On race day she ran in the top 10 all day and led three times.
Nothing to this superspeedway stuff, right?
When she entered the final lap in third place, it looked like she might even win the thing. Then she got shuffled back by Dale Earnhardt Jr. and Mark Martin and finished eighth.
Still, she was the first woman to finish in the top 10 at the Daytona 500, but didn’t get the most desired result. Welcome to the world of restrictor-plate racing.
She blamed inexperience on her finish. “I didn’t know what to do exactly,” she said at the time.
Patrick could get another chance down the stretch in the Aaron's 499 on Sunday, her first restrictor-plate race since Daytona. If she does, she expects to have a plan.
“I learned that if I just stay in line and keep my foot down and don't try to come up with any kind of plan that you are kind of a sitting duck,” she said Friday outside her hauler at Talladega Superspeedway. “I talked to Tony (Stewart) after the race and Jimmie (Johnson, the race winner), too. I think Tony pointed it out most specifically that there was probably more to lose in third than there was to gain. By pulling out and trying something I could have just as easily ended up 15th or so back.
“You just have to hope and pray you're in the right place at the right time. You have to be smart enough to know when you're putting yourself in a bad situation and when you need to force the issue. ... I have a better idea of what it is going to take.”
The top 10 finish at Daytona may have spiked her confidence and the expectations going into Sunday's race, but it's more about being comfortable on the biggest of the Sprint Cup tracks. She will get more seat time around the 2.66-mile tri-oval today in running the Aaron's 312 Nationwide Series race for the second year in a row, although rain is expected to postpone the event. She finished 13th in it last year.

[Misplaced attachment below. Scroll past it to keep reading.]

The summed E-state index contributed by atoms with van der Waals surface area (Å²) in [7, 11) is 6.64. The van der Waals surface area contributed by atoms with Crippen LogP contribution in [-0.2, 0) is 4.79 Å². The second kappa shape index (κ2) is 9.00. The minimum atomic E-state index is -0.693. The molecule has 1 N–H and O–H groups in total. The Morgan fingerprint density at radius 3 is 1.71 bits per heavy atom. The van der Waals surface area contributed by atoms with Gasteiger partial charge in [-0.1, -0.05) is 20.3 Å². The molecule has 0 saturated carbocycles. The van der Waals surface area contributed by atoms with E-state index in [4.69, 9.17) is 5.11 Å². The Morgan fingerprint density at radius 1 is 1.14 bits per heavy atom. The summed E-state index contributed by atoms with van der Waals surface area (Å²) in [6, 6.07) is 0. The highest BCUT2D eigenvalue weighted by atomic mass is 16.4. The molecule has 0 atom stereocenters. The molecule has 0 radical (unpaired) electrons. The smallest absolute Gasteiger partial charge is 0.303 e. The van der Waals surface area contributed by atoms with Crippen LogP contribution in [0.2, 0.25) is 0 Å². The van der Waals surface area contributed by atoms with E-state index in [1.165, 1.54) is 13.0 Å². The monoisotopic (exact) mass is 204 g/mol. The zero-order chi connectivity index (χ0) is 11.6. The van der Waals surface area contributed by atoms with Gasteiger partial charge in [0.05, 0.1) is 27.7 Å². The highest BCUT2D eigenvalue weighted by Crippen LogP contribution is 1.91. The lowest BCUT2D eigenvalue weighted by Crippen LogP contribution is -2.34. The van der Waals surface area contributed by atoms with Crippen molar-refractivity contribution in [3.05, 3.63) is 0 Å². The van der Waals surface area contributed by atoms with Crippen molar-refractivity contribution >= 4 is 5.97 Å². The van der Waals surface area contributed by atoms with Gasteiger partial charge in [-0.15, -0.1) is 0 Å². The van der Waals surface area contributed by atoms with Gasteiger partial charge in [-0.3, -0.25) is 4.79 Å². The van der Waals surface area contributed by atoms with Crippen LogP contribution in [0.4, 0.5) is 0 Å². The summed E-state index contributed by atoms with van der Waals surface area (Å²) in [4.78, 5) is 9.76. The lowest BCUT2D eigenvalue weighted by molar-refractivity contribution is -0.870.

She’ll go into the big race with the same car she took to Daytona.
“I don't know if the confidence level shifts a tremendous amount as much as the comfort level does,” she said. “Just being on these big speedways and comfortable with this pack-style racing that I was so used to in IndyCar on the ovals.
“Just having a feel for it is something that I probably caught on to quicker than anything in stock car racing. I guess I show up here and it's just a little bit more comfortable.”
If running strong at Daytona did anything, it may have earned her a few more options from people wanting to go with her in the late stages of a race. They were options she didn't have in Florida in February.
“Any time you run at the front and you run with good drivers you hope that they just have good experience and they think nice things and feel more comfortable around me,” she said. “They think less about me probably to be honest as far as just thinking about it other than worrying about me being fast. I mean, that is the best kind of thinking you can have.”
It hasn’t been that good a year for Patrick. Outside of her Top 10 at Daytona and a 12th at Martinsville, she hasn't finished any higher than 25th in any race this season. She is currently 26th in points, 102 points out of the Chase.
“We have a lot of tests lined up for the next month,” Patrick said. “It's just a matter of stumbling on to the right balance of setups so you can go to these mile-and-a-halves and unload close and then make it better instead of -- at least in my situation -- not sure exactly what platform you should be running and what setup you should be running.”
Al Muskewitz is a sports writer for The Star. He can be reached at 256-235-3577.